Here’s my recap of interesting news and other items from the past week or so that are worth noting:
Companies and Products
Custom MMIC released two GaAs, I/Q mixer MMICs. Covering C- and X-Band, the mixers have high image rejection, low conversion loss and wide IF bandwidth.
Harris awarded Cobham’s Advanced Electronics Solutions business $39 million for RF microelectronics assemblies that will be integrated in an airborne EW system.
Mercury Systems announced an OpenRFM microwave transceiver covering 6 to 18 GHz with 1 GHz of instantaneous bandwidth and direct digitization to 6 GHz. Air and conduction cooled versions are available.
Modelithics released version 17.5 of the COMPLETE Library for ADS. The update adds 40 models, 26 of which are passive components: capacitor, inductor and resistor (CLR) models. The CLR models are compatible with Keysight's built-in convolution and capable of parasitic transient response.
Filter start-up Resonant announced that the firm’s band 41 filter is available for sampling and production through a foundry partner. The design covers the full 2496 to 2690 MHz band with 1.4 dB loss and 39.2 dBm power handling at mid-band.
Rohde & Schwarz introduced the CMW100 communications manufacturing test set for sub-6 GHz 5G new radio (NR) devices. With 160 MHz bandwidth and high measurement speed, the CMW100 is well suited for manufacturing.
SpaceX received NASA approval to use a previously launched Falcon 9 rocket for a supply mission to the International Space Station. The SpaceX business model is based on reusing rockets to drive down launch costs. NASA will approve future launches using “used” rockets case by case. Also, SpaceX raised $100 million in funding to add to the $350 million raised in August. Elon Musk has ambitious plans for a 4,425-satellite constellation and colonizing Mars. Financial firm Equidate estimates SpaceX’s value at some $21.5 billion.
X-Microwave added more than 20 IDT RFICs to the company’s growing catalog of X-Microwave building blocks. The X-MWblocks™ system enables quick prototyping and supports low to moderate volume production. IDT’s products available through X-Microwave include switches, mixers, DSAs, VVAs, VGAs, wideband RF synthesizers and PLLs.
Markets and Technology
Battery Technology — Samsung is developing a lithium-ion battery with graphene silica “balls.” According to Samsung, the balls will increase battery capacity by 45 percent and reduce charging time from an hour to just 12 minutes.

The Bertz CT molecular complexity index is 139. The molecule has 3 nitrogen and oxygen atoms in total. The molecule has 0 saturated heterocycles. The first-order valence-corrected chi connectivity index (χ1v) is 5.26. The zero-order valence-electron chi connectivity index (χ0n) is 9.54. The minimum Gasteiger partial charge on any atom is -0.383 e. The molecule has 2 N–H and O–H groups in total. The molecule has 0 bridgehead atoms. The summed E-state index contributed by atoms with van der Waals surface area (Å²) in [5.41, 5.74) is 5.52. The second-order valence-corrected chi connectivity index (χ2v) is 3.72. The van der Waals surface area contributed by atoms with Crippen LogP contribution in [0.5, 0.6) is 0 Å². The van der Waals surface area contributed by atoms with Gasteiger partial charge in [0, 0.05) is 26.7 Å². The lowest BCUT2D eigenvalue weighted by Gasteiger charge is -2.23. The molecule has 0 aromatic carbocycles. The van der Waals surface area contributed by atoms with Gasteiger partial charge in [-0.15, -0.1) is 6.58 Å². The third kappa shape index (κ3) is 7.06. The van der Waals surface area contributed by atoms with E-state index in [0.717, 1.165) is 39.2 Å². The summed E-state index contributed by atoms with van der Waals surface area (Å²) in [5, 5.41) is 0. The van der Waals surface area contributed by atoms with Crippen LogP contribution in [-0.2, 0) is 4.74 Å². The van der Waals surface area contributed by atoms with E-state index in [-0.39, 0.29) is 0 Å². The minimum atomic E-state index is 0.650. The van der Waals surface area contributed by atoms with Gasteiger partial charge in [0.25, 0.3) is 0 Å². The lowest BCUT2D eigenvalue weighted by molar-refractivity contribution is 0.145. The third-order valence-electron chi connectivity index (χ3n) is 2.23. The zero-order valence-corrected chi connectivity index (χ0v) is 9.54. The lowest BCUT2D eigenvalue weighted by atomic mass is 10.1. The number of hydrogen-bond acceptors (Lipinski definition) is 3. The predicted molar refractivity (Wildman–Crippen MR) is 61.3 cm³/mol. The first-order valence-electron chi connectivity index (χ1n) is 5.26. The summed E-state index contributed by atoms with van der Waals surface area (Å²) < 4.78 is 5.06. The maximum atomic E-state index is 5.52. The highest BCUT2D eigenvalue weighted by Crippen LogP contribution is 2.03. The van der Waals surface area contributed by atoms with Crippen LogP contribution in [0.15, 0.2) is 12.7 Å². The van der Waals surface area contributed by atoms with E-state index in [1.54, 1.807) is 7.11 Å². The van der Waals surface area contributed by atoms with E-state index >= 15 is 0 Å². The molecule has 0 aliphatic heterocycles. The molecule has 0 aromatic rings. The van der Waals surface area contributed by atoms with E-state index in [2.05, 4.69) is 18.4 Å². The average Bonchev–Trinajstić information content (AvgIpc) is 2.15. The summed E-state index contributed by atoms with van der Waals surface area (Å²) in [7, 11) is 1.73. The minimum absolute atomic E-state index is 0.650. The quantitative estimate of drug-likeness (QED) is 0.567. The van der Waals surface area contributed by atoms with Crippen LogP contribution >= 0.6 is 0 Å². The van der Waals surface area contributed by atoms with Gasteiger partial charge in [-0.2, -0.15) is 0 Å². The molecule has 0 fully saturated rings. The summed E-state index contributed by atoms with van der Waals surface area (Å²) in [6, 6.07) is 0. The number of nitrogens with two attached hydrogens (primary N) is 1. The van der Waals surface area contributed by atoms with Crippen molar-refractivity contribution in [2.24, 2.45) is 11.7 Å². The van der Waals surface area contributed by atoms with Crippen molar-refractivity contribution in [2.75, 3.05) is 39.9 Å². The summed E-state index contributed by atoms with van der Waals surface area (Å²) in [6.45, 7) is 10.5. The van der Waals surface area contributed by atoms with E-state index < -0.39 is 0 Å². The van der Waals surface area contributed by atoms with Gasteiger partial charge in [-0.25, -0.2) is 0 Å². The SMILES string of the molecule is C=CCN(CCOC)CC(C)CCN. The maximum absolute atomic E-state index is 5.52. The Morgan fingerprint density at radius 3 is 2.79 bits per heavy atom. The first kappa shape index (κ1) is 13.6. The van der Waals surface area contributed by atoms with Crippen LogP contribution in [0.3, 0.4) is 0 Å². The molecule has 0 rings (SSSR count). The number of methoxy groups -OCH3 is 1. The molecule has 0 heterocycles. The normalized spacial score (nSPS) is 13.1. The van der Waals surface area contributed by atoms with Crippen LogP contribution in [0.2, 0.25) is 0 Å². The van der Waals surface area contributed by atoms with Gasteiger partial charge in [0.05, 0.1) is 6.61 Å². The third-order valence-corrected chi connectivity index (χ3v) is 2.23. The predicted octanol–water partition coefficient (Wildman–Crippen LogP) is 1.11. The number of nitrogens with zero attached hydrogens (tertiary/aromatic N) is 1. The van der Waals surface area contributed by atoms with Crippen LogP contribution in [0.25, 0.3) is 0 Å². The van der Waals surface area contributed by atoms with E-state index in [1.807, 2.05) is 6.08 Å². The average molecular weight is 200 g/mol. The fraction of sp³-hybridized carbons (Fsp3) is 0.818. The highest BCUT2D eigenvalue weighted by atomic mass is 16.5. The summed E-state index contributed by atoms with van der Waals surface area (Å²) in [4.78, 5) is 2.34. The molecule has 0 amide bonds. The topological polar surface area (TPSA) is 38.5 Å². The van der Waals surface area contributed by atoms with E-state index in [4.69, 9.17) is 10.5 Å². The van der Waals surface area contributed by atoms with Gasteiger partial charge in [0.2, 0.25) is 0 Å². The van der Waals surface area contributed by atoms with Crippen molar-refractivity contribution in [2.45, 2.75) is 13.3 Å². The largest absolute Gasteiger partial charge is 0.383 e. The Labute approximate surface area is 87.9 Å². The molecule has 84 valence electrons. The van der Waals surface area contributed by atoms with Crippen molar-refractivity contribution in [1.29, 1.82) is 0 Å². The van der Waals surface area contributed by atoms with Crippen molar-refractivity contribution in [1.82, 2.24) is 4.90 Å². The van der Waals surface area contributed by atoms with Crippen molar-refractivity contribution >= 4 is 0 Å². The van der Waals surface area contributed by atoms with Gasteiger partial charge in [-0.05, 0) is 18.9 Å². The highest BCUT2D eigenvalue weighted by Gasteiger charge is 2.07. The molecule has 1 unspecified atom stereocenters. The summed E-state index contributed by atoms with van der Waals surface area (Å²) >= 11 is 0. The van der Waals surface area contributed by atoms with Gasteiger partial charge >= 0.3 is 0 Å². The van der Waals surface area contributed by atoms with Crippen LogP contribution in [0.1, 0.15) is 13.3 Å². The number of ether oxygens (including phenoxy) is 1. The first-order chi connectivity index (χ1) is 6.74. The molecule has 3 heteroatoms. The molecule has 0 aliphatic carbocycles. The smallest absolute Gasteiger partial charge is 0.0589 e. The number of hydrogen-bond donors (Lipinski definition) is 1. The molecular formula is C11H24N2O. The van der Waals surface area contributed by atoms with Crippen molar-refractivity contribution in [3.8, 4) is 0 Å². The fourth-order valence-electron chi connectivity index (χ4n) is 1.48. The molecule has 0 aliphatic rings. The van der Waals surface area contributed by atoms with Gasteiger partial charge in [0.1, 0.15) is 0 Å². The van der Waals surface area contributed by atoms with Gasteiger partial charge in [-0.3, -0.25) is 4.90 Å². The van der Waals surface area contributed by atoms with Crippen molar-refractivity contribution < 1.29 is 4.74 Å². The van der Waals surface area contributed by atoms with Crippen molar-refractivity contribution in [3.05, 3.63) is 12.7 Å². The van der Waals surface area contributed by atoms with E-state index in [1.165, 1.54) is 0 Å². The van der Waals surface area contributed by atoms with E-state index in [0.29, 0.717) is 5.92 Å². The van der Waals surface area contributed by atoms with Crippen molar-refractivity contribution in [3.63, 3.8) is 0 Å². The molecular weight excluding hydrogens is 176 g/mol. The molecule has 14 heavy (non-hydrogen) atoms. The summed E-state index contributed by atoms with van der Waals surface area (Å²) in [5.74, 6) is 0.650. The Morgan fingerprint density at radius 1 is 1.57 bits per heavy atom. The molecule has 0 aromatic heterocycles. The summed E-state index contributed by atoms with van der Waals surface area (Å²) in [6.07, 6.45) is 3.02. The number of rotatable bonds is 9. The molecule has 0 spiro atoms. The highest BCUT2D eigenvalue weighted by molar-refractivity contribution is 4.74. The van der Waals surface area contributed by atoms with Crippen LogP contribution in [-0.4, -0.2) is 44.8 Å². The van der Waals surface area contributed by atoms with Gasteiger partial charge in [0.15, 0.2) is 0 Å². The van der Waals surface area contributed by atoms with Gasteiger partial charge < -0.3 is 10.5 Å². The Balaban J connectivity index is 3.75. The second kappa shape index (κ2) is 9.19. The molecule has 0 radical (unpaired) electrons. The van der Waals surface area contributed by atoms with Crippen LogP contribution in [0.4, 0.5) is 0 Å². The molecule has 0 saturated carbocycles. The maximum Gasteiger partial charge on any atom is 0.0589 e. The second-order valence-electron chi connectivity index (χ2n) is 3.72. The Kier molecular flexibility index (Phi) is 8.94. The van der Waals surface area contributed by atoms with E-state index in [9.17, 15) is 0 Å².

Cellular and 5G — Ericsson released the November 2017 edition of the Ericsson Mobility Report, which can be downloaded here. Ericsson reports mobile subscriptions grew to 7.8 billion in Q3 of 2017, roughly 6 percent above the prior year’s quarter. The company estimates 5G subscriptions will reach 1 billion in 2023.
BT, Nokia and the University of Bristol are planning a 5G demonstration in Bristol 17–18 March next year. The tests are being designed to evaluate 5G use cases — particularly those requiring low latency — in an urban setting.
Verizon will begin deploying “5G” fixed wireless access using the 28 GHz spectrum to residents in three to five markets during 2018, beginning in Sacramento, California.
To use Qualcomm’s 5G NR IP, the company plans to charge a royalty of 2.275 percent of the selling price of the phone for a single mode handset or 3.25 percent for a multi-mode handset. For a multi-mode handset, the maximum royalty will be $16.25.
In case you missed it, as I did, here’s an interesting article from NYU Wireless on an emulator that integrates the multiple transmit and receive antennas in a millimeter wave phased array, such as the ones proposed for 5G.
The webinar “5G: Ready or Not, Here it Comes,” presented by Sarah Yost of National Instruments, can be viewed on demand. Sarah updates the status of 5G, on the eve of 3GPP finalizing the non-standalone spec, and discusses business and technology challenges that may pace adoption.
Broadband — The proposed plan to roll back “net neutrality” has struck a nerve, eliciting more than 200,000 phone calls and some 500,000 comments posted on the FCC's website. On one side of the proposal are AT&T, Comcast and Verizon, on the other are Airbnb, Twitter and the Internet Association. Despite the negative comments, FCC commissioners are expected to approve the proposal on Thursday, 14 December.
Autonomous Vehicles — GM demonstrated their self-driving cars to journalists and financial analysts on the streets of San Francisco last week. GM president Daniel Ammann says the cars will be ready for consumer applications in “quarters, not years.”
Baidu, China's homegrown search engine company, is testing autonomous cars in north Beijing. According to an article in Financial Times, Baidu’s executives say “chaotic traffic” is a serious obstacle to China staying competitive in autonomous driving. Chinese taxis will no doubt cause autonomous vehicles to freeze.
Defense — If your company exports and you’re involved, even peripherally, understanding ITAR regulations could keep you and your company out of trouble. Tom McVey, an attorney with DC law firm Williams Mullen, is offering a free webinar on ITAR regulations this Wednesday, 13 December, at 1:00 p.m. EST. More info and registration here.
China — Despite analysts’ expectations for slowing growth, the official Chinese Purchasing Managers' Index (PMI) for November was better than expected, reflecting strength in high tech and consumer goods manufacturing. China's economy is projected to be growing at 6.9 percent annually.
Thoughts? Please leave a comment below.